Diagnosis or detection

A variety of procedures have been used to detect E. chaffeensis in humans and reservoir organisms. Most commonly serologic testing and PCR amplification are used. [1] [3]

Treatment

E. chaffeensis is susceptible to tetracyclines. [1] Doxycycline treatment is suggested for any patients presenting symptoms of an Ehrlichia infection during the appropriate season and potential tick exposure. [9]

See also

Related Research Articles

Ehrlichiosis (; also known as canine rickettsiosis, canine hemorrhagic fever, canine typhus, tracker dog disease, and tropical canine pancytopenia is a tick-borne disease of dogs usually caused by the organism Ehrlichia canis. Ehrlichia canis is the pathogen of animals. Humans can become infected by E. canis and other species after tick exposure. German Shepherd Dogs are thought to be susceptible to a particularly severe form of the disease, other breeds generally have milder clinical signs. Cats can also be infected.

Tick-borne diseases, which afflict humans and other animals, are caused by infectious agents transmitted by tick bites. Tick-borne illnesses are caused by infection with a variety of pathogens, including rickettsia and other types of bacteria, viruses, and protozoa. Because individual ticks can harbor more than one disease-causing agent, patients can be infected with more than one pathogen at the same time, compounding the difficulty in diagnosis and treatment. As of 2016, 16 tick-borne diseases of humans are known.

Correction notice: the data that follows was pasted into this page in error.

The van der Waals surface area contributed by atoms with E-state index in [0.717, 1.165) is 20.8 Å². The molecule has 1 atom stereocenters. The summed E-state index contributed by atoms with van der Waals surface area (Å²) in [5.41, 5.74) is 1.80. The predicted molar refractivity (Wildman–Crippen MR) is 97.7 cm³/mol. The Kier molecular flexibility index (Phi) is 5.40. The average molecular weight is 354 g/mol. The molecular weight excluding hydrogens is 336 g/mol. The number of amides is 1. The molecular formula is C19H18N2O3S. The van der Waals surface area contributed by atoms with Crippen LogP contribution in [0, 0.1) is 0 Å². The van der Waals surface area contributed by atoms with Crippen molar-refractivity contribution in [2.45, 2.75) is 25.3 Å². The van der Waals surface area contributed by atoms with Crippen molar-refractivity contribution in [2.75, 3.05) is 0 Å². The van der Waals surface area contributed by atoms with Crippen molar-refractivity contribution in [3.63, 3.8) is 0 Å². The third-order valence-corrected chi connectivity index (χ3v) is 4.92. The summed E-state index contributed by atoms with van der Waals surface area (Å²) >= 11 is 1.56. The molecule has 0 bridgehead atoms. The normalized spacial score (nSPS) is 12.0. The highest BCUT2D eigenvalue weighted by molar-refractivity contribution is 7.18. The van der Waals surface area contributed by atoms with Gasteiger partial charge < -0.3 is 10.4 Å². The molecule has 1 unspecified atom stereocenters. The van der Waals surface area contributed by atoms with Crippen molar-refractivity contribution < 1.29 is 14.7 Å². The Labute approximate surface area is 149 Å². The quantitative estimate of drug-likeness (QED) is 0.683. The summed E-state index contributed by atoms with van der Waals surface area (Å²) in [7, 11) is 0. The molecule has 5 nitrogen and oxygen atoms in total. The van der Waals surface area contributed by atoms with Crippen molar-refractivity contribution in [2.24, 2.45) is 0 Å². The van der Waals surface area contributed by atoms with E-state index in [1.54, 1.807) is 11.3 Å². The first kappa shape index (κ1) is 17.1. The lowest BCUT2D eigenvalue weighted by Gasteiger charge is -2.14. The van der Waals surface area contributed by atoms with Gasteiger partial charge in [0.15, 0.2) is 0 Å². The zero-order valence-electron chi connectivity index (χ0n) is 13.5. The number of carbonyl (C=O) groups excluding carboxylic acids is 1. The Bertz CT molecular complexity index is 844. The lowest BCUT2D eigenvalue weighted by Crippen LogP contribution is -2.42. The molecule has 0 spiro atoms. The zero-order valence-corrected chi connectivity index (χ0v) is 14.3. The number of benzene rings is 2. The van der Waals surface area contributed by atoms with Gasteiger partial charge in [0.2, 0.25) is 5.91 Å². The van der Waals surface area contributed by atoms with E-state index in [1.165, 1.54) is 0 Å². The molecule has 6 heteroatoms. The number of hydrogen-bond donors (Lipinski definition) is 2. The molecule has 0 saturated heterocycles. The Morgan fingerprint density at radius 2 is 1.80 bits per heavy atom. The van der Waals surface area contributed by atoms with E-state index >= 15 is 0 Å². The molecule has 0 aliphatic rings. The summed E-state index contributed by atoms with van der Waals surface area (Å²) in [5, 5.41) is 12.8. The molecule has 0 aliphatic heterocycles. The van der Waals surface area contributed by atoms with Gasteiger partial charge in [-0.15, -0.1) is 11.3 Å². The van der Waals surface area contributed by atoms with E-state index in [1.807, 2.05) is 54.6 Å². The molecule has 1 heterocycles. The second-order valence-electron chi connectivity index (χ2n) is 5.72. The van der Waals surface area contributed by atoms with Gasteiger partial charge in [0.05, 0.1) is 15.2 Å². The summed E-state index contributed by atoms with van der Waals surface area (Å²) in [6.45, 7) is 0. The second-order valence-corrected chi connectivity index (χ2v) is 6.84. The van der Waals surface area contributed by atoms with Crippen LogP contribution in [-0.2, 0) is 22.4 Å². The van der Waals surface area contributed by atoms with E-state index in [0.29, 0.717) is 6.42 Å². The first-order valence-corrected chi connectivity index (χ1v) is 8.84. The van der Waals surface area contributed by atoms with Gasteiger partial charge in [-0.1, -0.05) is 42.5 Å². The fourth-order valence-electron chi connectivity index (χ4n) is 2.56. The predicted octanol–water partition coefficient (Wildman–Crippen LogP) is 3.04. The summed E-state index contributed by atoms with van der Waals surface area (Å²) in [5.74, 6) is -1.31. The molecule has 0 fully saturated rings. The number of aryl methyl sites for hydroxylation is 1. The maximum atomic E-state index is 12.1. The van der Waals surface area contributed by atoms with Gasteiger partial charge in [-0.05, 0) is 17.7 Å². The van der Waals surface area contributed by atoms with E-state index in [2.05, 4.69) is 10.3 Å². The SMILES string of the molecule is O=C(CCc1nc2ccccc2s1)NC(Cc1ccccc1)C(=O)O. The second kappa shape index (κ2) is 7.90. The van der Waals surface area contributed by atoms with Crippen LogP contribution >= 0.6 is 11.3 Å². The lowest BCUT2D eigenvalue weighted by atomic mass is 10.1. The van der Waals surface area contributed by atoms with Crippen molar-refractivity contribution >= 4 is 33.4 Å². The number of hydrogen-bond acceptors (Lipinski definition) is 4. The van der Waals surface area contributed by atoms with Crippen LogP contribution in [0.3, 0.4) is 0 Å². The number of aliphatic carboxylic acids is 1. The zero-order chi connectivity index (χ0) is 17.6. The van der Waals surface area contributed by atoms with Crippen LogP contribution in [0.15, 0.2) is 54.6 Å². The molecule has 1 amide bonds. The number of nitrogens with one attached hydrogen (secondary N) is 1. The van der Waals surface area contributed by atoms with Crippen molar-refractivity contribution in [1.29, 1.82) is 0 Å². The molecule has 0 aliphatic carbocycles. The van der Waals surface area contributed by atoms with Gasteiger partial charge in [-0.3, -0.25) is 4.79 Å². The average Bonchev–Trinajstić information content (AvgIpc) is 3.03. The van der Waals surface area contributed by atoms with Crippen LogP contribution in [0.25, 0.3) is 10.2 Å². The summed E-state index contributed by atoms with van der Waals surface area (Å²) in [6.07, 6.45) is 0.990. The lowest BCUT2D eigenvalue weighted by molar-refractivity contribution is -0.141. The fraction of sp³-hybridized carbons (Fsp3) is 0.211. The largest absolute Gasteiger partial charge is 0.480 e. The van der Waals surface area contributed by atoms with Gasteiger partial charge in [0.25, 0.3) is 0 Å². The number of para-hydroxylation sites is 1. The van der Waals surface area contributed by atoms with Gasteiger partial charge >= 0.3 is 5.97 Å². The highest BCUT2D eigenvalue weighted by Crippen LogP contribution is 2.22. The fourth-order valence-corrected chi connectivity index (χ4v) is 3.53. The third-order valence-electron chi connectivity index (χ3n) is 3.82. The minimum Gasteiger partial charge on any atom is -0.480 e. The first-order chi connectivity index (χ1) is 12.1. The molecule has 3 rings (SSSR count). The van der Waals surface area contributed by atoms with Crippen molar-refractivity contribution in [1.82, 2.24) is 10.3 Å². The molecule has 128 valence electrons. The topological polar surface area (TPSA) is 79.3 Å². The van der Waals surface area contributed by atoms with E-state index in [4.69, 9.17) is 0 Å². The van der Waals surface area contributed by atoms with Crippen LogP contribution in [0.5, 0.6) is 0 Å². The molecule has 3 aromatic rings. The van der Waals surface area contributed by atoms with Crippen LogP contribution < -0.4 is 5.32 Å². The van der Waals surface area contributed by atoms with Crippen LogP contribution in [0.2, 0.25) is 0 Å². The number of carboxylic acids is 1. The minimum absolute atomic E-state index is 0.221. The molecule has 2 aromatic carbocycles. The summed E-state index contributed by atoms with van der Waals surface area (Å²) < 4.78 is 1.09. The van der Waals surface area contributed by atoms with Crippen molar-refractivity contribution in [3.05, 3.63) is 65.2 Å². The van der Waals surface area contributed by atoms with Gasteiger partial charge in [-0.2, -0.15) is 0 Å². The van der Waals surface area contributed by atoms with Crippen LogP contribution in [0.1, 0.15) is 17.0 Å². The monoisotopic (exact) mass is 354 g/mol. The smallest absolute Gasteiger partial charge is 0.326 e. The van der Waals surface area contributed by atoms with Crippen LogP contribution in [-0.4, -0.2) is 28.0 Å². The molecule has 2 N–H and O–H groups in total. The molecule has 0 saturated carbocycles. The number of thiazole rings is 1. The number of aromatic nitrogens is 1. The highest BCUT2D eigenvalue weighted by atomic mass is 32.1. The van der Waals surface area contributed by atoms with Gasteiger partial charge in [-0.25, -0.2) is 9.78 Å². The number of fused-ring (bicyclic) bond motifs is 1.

<i>Bartonella</i> genus of bacteria

Bartonella is a genus of Gram-negative bacteria. It is the only genus in the family Bartonellaceae. Facultative intracellular parasites, Bartonella species can infect healthy people, but are considered especially important as opportunistic pathogens. Bartonella species are transmitted by vectors such as ticks, fleas, sand flies, and mosquitoes. At least eight Bartonella species or subspecies are known to infect humans.

<i>Dermacentor variabilis</i> species of arachnid

Dermacentor variabilis, also known as the American dog tick or wood tick, is a species of tick that is known to carry bacteria responsible for several diseases in humans, including Rocky Mountain spotted fever and tularemia. It is one of the most well-known hard ticks. Diseases are spread when it sucks blood from the host, which could take several days for the host to experience some symptoms.

<i>Babesia</i> genus of protozoan parasites

Babesia, also called Nuttallia, is an Apicomplexan parasite that infects red blood cells, transmitted by ticks. Originally discovered by the Romanian bacteriologist Victor Babeș, over 100 species of Babesia have since been identified.

A canine vector-borne disease (CVBD) is one of "a group of globally distributed and rapidly spreading illnesses that are caused by a range of pathogens transmitted by arthropods including ticks, fleas, mosquitoes and phlebotomine sandflies." CVBDs are important in the fields of veterinary medicine, animal welfare, and public health. Some CVBDs are of zoonotic concern.